July 14

Chicago Fire of 1874

 

Just three years after The Great Chicago Fire of 1871 — the one supposedly started when an Irish woman’s careless cow knocked over a barn lantern — another massive conflagration hit the city.  The impact was severe, with more than 800 buildings destroyed, and over three and almost 4 million in damages (in 1874 dollars).

Severe, but not as wide-spread as in 1871.  City officials and newspapers struggled to name this latest event.  The Lesser Chicago Fire?  The Not-Quite-as Great Chicago Fire?  The Could-Have-Been-Worse Fire?  Such diminishing labels disrespected the magnitude of the recurrence.  Referring to it as The Oh-God-Why-Did-This-Happen-Again Chicago Fire would be more accurate than the proposed names of The Lesser Chicago Fire or the oxymoronic Little Big Fire.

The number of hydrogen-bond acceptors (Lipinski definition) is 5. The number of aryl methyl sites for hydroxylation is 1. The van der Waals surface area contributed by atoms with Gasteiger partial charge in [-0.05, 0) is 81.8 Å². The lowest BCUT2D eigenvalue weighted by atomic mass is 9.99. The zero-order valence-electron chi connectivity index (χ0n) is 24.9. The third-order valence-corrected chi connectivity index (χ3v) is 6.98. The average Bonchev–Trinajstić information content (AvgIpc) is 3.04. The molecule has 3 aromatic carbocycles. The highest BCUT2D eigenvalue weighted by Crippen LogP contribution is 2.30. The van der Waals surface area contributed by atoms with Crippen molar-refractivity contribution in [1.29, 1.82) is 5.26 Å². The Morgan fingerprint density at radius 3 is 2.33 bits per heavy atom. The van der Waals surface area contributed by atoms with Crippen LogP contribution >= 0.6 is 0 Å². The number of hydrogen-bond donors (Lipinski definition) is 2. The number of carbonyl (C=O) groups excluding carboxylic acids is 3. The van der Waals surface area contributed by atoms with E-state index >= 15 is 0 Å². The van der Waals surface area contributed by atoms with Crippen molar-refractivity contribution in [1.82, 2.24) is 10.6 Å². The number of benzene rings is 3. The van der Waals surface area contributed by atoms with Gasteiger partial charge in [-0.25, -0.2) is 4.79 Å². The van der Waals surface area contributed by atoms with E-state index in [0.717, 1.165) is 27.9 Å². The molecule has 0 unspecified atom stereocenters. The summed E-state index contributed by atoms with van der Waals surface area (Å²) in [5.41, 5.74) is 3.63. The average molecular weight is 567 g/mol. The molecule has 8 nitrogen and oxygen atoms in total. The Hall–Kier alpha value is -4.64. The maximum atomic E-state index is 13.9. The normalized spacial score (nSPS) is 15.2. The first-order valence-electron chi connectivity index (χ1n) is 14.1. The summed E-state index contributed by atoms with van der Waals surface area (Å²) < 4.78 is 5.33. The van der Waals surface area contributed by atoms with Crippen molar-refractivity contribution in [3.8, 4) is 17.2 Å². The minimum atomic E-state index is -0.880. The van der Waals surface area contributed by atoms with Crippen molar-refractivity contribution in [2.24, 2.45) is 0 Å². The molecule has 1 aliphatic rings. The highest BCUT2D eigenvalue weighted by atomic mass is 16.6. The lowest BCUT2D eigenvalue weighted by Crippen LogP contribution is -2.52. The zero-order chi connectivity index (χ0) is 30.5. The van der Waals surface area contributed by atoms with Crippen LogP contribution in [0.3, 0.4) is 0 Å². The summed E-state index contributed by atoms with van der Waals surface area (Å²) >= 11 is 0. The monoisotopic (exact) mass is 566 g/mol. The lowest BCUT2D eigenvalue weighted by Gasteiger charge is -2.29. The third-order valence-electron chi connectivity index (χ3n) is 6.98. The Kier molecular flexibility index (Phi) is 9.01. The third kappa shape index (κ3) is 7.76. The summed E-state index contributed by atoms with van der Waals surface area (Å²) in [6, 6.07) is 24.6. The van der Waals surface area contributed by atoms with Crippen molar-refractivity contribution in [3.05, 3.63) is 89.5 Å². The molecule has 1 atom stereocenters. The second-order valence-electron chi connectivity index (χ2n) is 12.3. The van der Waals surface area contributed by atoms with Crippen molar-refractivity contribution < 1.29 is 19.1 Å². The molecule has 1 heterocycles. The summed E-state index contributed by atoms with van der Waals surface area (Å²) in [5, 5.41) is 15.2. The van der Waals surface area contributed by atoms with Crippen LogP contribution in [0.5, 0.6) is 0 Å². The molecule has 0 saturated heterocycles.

History settled simply on “The Chicago Fire of 1874.”

If history is permitted to continue, the name for the current disaster will cast all previous labels into doubt.

This is the first time a Great Fire could be named after an entire North American state, rather than a city.   Not Chicago itself, but the entire state of Illinois.

No cows to blame, no stray candles tipping onto dried grass.  Smaller fires apparently rose spontaneously throughout the state — red- and white-hot flames turning buildings into crematoriums, burning fields and trees, fires leaping across roads and waterways to merge into a growing mass of roaring, unstoppable force.

The Fires of Apocalypse, obliterating an entire state.

And continuing to spread…